Wednesday, December 9, 2009

Superior Mortgagee May Elect The Time And Manner Of Enforcing Security

In CitiMortgage, Inc. v. Henry, et al (2D07-5982, 2D08-6252), the Second District reversed the trial court's judgment and denial of a motion to vacate a default judgment in a related proceeding.  The court stated:
In resolving this consolidated appeal, the issue that we must address is whether the trial court's judgment of foreclosure entered on the Wachovia mortgage was valid so as to be a viable affirmative defense to Citimortgage's foreclosure proceeding. If the prior foreclosure proceeding was a nullity, then not only should the summary judgment on appeal be reversed, but also the order that denied Citimortgage's request to vacate the prior foreclosure judgment.
Turning to a 1940 decision from the Florida Supreme Court, the Second District stated:
Our resolution of this issue is controlled by Cone Bros. Construction Co. v. Moore, 193 So. 288 (Fla. 1940)...The court determined that the service of process was sufficient and that the first foreclosure court had jurisdiction over Mrs. Moore. However, the court determined that the trial court was correct in concluding that the Cone Brothers' foreclosure action was not a proper forum to litigate Mrs. Moore's mortgage if in fact that mortgage was the superior interest in the real property.
A prior mortgagee may elect for himself the time and manner of enforcing his security. He cannot be compelled to be a party to a suit by a junior encumbrancer foreclosing his lien. It is not proper in foreclosure proceedings to try a claim of title superior or paramount to that of the mortgagor and even if a party having title is made a party and judgment entered after a hearing, it will not bind his interest; but if such claim is set up by a defendant, and this be litigated, then both parties will be bound by the decree.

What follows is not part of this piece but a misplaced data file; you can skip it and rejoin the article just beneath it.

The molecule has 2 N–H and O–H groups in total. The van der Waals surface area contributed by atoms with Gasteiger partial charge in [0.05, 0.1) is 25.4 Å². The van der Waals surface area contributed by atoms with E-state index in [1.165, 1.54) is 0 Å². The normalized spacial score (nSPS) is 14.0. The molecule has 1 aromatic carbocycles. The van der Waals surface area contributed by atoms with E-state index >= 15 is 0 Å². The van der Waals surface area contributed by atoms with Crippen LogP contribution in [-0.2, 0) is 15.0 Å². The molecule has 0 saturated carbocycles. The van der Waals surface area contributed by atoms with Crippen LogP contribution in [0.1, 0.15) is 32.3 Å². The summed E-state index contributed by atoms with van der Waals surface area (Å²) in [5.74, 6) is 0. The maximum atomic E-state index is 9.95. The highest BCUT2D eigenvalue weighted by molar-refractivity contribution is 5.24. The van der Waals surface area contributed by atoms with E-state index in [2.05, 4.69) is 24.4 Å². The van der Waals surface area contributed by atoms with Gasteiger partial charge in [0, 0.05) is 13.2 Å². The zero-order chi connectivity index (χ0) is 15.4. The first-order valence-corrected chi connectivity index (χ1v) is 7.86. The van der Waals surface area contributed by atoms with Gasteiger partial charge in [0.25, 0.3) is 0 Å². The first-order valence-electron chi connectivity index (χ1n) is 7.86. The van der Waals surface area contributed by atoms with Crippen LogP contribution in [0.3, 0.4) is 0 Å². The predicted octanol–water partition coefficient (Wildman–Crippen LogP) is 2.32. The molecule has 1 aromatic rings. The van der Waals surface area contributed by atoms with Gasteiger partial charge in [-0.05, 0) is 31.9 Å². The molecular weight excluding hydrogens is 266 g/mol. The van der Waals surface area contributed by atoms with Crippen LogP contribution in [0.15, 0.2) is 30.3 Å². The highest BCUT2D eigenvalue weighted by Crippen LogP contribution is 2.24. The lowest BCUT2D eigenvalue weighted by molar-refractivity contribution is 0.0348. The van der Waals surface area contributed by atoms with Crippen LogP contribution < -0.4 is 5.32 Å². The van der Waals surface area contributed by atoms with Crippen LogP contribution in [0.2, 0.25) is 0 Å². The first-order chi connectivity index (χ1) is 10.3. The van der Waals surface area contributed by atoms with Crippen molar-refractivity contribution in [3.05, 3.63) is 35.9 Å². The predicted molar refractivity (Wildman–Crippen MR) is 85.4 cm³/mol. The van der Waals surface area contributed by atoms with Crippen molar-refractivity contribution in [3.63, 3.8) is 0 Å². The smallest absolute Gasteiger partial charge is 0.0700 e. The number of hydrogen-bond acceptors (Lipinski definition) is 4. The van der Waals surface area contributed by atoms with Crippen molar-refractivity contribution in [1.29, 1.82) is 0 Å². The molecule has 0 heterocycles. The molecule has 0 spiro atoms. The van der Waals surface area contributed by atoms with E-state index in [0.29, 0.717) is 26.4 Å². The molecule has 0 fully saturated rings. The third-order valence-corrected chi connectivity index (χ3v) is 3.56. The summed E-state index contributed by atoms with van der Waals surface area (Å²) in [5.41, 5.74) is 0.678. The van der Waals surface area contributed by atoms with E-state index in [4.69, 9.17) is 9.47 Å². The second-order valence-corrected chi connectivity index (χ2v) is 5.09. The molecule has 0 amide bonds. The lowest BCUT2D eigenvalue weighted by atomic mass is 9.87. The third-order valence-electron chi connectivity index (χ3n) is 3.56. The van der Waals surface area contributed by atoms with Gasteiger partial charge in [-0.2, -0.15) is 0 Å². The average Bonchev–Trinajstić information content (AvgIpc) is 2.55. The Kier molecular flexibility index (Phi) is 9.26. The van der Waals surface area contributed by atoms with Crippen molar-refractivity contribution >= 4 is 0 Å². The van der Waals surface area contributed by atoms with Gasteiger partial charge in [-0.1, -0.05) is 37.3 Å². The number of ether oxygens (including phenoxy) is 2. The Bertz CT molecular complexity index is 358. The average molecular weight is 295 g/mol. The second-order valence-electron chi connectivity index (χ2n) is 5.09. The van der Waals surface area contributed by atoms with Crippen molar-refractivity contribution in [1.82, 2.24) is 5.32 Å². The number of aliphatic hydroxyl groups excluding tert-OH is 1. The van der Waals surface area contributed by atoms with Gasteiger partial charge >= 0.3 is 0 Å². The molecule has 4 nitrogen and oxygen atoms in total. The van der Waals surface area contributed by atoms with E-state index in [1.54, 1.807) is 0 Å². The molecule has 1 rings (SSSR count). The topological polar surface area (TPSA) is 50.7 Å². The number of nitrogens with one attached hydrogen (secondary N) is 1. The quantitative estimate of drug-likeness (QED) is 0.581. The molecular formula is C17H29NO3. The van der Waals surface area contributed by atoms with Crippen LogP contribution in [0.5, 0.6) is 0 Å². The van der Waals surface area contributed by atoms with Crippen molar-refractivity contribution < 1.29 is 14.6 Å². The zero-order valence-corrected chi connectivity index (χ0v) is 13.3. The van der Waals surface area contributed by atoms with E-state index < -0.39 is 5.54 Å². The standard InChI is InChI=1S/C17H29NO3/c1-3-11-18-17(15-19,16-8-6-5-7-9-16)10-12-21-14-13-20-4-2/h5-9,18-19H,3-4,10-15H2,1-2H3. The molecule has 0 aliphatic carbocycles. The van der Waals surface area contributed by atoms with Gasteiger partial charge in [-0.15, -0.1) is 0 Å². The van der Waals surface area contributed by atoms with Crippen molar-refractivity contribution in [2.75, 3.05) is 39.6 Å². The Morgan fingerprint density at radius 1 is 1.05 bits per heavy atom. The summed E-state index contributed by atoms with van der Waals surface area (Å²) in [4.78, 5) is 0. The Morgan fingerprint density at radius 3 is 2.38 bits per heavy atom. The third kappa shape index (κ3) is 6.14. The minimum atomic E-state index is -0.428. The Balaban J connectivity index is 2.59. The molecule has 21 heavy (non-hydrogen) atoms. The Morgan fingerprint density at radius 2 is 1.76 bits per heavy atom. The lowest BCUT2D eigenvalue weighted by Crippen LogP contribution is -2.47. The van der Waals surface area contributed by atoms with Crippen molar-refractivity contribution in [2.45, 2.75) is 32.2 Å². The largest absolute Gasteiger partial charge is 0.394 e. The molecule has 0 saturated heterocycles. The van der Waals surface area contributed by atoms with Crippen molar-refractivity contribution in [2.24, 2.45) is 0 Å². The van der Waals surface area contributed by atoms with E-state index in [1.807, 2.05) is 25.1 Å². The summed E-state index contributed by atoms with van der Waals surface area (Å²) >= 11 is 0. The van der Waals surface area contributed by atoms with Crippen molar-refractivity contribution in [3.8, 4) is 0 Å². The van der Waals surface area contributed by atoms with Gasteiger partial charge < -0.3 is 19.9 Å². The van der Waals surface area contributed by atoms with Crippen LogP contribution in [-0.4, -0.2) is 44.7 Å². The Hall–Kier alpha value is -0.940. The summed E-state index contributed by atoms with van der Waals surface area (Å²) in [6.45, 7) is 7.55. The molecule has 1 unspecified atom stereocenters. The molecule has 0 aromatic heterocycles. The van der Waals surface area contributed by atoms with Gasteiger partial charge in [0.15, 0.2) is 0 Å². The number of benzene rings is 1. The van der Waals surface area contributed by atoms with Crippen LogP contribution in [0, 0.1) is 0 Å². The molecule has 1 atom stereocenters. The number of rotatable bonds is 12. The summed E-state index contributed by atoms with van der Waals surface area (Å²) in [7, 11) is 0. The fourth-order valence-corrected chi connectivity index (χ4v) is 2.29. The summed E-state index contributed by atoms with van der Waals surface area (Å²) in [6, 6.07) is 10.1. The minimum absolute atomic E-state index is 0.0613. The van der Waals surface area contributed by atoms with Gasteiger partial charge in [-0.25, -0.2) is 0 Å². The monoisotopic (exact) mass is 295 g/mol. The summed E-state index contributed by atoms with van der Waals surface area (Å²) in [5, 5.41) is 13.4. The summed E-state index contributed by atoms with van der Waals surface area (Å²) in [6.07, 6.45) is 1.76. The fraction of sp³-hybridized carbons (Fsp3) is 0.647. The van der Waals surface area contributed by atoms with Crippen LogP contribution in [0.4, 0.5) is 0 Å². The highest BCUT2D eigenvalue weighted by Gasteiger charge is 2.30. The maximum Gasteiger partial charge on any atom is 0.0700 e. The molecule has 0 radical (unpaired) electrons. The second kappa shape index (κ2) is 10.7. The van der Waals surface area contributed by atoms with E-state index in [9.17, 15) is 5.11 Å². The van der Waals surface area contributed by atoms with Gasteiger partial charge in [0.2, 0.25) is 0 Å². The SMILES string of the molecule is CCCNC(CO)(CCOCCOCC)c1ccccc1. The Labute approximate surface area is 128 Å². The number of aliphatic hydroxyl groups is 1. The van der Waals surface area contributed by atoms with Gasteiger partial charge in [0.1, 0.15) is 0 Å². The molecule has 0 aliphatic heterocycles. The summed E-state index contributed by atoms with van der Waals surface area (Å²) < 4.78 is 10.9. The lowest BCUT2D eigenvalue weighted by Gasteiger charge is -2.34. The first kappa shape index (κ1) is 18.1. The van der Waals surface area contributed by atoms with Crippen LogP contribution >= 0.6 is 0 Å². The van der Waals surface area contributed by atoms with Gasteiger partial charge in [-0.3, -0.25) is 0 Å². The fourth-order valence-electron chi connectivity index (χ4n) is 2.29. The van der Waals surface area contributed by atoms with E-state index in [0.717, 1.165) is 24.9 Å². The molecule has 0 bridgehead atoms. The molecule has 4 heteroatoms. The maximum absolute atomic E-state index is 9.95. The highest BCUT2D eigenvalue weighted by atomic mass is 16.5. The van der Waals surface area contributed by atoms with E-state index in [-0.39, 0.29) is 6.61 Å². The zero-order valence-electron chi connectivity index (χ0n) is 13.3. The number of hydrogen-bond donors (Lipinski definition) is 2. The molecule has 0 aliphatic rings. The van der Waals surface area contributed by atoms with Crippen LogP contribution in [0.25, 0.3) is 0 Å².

. . . .
If it be determined on final hearing that the mortgage of [Mrs. Moore] is entitled to priority over that of [Cone Brothers], then the decree of the lower court, in so far [sic] as it affects the rights of [Mrs. Moore], is ineffectual—[Mrs. Moore] not being [a] proper part[y] to the suit; but if it be found that the contrary is true, then the decree rendered in the former suit is binding on [Cone Brothers].
Accordingly, the trial court erred in granting summary judgment and instead should have held an evidentiary hearing to determine whether the mortgage interest held by Citimortgage is indeed superior to the Wachovia mortgage interest. On remand, if the trial court finds that the interest of Citimortgage is superior, the trial court should not only deny Wachovia's affirmative defenses but also vacate as void the prior final judgment entered in Wachovia's favor to the extent that it extinguished the MERS mortgage interest in the real property. However, if Wachovia can show that the interest of Citimortgage is inferior to that of Wachovia, the prior foreclosure judgment would be valid and judgment in favor of Wachovia on its affirmative defense would be proper in the Citimortgage foreclosure proceeding. Similarly, the denial of the motion to vacate in the Wachovia foreclosure proceeding would be appropriate.


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